That’s what you always hear, and I don’t pretend to be an expert or know precisely because I am an older lady, but what I have heard from both men and women is that you don’t go to bar expecting to find or build a relationship. That’s not the best place to be healthy. People are finding each other online, it’s tough but that is one good place to meet people. I always feel a little uneasy because I think people on dating websites often lie about themselves and its not a good way to start a relationship. It may be very simple with a kind of a white lie. Perhaps guys are an inch or two taller than they say they are [on their dating profiles] or they show themselves in a way they don’t usually look, but the relationship kind of starts in a false way and I kind of worry about that.

10. Do you think city life in general makes it harder to meet a good guy or that some cities in particular would be better for meeting someone of quality?

That’s what I hear, a lot of what my book describes is late age of marriage, and that the decade of single life is much more of a big city phenomenon. Now, are you more likely to meet people in a smaller city? Well maybe not because single people are congregating in these city neighborhoods, which by the way didn’t look like they do now 30 years ago. We have neighborhoods like Williamsburg and Brooklyn and near where I live [that are recently] gentrified neighborhoods with a lot of young people. So people start to congregate and make these little tribal communities. You live among people like yourself, it’s only natural. The book was not dating advice, I’m not in a position to do that but what I hear is that the problems are particularly poignant for women in New York City, very high achieving women in New York City. Let me give you the good news. Most people will find somebody, most people, if they want to, they are going to find somebody to marry and have children with if that’s what they’re after. Most people are after that. But it may be frustrating through some of the twenties and I’m gathering from a lot of people I’m talking to that it’s not nearly as much fun as it sounds. You watch these TV shows like “Friends” or “Seinfeld” and it looks jolly, right? They have all these friends, go on dates, and live in this apartment and it’s all cool, but that’s not what it feels like. I think it’s tougher on some people than maybe their parents understand.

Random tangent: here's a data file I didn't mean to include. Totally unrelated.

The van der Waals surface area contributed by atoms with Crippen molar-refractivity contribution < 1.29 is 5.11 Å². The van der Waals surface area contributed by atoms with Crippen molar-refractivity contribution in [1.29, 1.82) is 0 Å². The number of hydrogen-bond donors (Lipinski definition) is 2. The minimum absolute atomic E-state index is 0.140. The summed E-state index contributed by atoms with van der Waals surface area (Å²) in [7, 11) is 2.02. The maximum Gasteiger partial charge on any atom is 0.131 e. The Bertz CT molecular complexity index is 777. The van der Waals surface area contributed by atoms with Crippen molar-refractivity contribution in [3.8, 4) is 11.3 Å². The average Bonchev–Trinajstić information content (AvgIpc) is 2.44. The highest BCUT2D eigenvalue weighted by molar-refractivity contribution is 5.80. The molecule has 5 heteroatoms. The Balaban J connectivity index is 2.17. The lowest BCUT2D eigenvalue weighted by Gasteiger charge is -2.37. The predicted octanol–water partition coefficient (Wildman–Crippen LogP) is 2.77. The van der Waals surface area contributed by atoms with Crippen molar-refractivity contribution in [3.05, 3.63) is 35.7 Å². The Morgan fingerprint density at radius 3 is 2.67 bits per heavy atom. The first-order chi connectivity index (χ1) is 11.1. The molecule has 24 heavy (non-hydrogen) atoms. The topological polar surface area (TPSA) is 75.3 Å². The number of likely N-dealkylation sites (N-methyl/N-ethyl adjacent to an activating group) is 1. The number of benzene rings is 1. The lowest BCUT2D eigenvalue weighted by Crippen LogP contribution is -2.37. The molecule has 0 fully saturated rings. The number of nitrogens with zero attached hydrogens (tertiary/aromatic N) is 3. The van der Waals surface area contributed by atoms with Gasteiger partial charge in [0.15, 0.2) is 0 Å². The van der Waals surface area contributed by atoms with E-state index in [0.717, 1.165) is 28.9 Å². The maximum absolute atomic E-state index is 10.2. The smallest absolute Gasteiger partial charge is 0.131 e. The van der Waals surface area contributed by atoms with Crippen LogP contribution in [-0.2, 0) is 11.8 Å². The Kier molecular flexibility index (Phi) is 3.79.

11. For your book, did you interview any young twenty-something aged females?